Towards the horizon

Ylä-Karjalassa harjoittelijana oleva Matthias Bellgardt kertoo arjestaan Suomessa. Matthias on Suomessa pääsiäiseen saakka Hyvärilän Horisontti-hankkeen kautta.

The number 6 is on fire


I’m not the first nor will I be the last one, who will write about this lovely, but utterly incomprehensible language called Finnish. What’s not to love about a language with phrases like kalsarikännit or kuusi palaa. It’s just really hard to learn and I fear these 9 weeks won’t be enough, to even hold a simple conversation.

Right now, I only know some short sentences and words, which are useful for basic understanding. Some words like päivä, kiitos, hei, huomenta and of course perkele. If a Finn says something in Finnish to me, I respond with mina olen saksalainen every time. Then they know at least I won’t understand anything. Some of them switch to English, others even to German, but they mostly remember phrases like Guten Tag, Danke and Auf Wiedersehen.

If I could understand at least half of what the people around me saying, I wouldn’t feel like a complete stranger. They often translate it for me, but that’s not the same. Maybe I should only say no niin all the time, just to fit in.

So, my only way to communicate is in English. Before I came here, I thought most Finns are good English speakers, but I was a bit too optimistic about that. I thought they learn it besides school by consuming English media, because they don’t have the luxury of a full dubbing and translation of media, like in Germany. That’s the way I learned English: Internet and video games.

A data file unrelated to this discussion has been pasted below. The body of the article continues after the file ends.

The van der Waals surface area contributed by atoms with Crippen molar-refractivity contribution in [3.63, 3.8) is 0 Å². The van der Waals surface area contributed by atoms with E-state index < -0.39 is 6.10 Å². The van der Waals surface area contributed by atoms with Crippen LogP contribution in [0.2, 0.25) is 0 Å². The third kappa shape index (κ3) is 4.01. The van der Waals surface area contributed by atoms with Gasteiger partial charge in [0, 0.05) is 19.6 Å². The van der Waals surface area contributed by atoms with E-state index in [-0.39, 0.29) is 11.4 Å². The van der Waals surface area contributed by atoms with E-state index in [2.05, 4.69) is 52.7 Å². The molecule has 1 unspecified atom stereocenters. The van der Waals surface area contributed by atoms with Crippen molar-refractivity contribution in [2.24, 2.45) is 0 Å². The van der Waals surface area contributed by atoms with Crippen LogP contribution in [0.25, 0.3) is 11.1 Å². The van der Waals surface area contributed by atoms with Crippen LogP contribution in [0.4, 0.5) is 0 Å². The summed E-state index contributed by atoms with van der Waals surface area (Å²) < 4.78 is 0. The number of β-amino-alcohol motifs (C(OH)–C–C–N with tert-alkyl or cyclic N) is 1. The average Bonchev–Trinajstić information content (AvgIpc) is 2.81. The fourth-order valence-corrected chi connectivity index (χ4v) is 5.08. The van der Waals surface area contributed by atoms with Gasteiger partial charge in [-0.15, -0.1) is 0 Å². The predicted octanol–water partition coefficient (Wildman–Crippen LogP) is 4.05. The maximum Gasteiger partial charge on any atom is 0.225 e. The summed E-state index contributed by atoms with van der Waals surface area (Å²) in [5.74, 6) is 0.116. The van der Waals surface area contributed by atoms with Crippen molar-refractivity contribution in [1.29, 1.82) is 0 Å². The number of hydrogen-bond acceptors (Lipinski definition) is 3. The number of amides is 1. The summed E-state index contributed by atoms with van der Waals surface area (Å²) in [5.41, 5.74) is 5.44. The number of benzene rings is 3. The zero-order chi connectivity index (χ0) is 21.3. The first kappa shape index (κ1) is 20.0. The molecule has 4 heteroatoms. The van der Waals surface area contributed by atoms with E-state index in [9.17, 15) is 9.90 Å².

It’s a mixed bag. I met people, who can on the one hand hardly understand any English at all and on the other hand speak it perfectly without an accent.

It’s funny how the Finns also have problems with the th like the Germans. For example, “the” with the German accent becomes ze and with the Finnish te.

Sometimes the Finns mixed up the genders, if they speak English. I know there is no gender-pronouns in the Finnish language, so I guess it’s hard for them to distinguish between them. Once, someone talked about a woman and then used he for her. First, I got confused about that, but now I’m used to it.

After all I manage, even if I had to use gestures or google translator.



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